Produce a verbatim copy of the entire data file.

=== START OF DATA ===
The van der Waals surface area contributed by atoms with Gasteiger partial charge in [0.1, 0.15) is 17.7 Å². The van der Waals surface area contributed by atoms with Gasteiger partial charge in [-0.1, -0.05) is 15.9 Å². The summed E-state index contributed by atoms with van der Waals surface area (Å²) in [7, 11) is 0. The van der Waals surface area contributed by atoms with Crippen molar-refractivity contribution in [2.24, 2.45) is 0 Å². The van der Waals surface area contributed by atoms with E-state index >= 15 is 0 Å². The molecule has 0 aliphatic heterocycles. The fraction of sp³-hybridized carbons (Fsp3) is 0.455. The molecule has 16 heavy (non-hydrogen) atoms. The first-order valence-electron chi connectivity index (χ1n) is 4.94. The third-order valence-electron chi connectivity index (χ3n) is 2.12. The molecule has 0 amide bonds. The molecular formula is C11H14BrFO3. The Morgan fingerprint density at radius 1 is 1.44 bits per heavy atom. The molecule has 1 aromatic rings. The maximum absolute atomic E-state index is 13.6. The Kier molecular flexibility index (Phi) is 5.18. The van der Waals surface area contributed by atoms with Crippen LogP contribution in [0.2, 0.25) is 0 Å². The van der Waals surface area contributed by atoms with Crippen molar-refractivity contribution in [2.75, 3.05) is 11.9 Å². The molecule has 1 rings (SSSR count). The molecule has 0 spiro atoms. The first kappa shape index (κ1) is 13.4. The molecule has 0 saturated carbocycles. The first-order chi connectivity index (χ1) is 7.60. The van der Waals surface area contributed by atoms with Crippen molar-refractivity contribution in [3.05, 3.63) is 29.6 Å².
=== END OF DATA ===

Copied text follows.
The van der Waals surface area contributed by atoms with Gasteiger partial charge in [0.1, 0.15) is 17.7 Å². The van der Waals surface area contributed by atoms with Gasteiger partial charge in [-0.1, -0.05) is 15.9 Å². The summed E-state index contributed by atoms with van der Waals surface area (Å²) in [7, 11) is 0. The van der Waals surface area contributed by atoms with Crippen molar-refractivity contribution in [2.24, 2.45) is 0 Å². The van der Waals surface area contributed by atoms with E-state index >= 15 is 0 Å². The molecule has 0 aliphatic heterocycles. The fraction of sp³-hybridized carbons (Fsp3) is 0.455. The molecule has 16 heavy (non-hydrogen) atoms. The first-order valence-electron chi connectivity index (χ1n) is 4.94. The third-order valence-electron chi connectivity index (χ3n) is 2.12. The molecule has 0 amide bonds. The molecular formula is C11H14BrFO3. The Morgan fingerprint density at radius 1 is 1.44 bits per heavy atom. The molecule has 1 aromatic rings. The maximum absolute atomic E-state index is 13.6. The Kier molecular flexibility index (Phi) is 5.18. The van der Waals surface area contributed by atoms with Crippen LogP contribution in [0.2, 0.25) is 0 Å². The van der Waals surface area contributed by atoms with Crippen molar-refractivity contribution in [2.75, 3.05) is 11.9 Å². The molecule has 1 rings (SSSR count). The molecule has 0 spiro atoms. The first kappa shape index (κ1) is 13.4. The molecule has 0 saturated carbocycles. The first-order chi connectivity index (χ1) is 7.60. The van der Waals surface area contributed by atoms with Crippen molar-refractivity contribution in [3.05, 3.63) is 29.6 Å².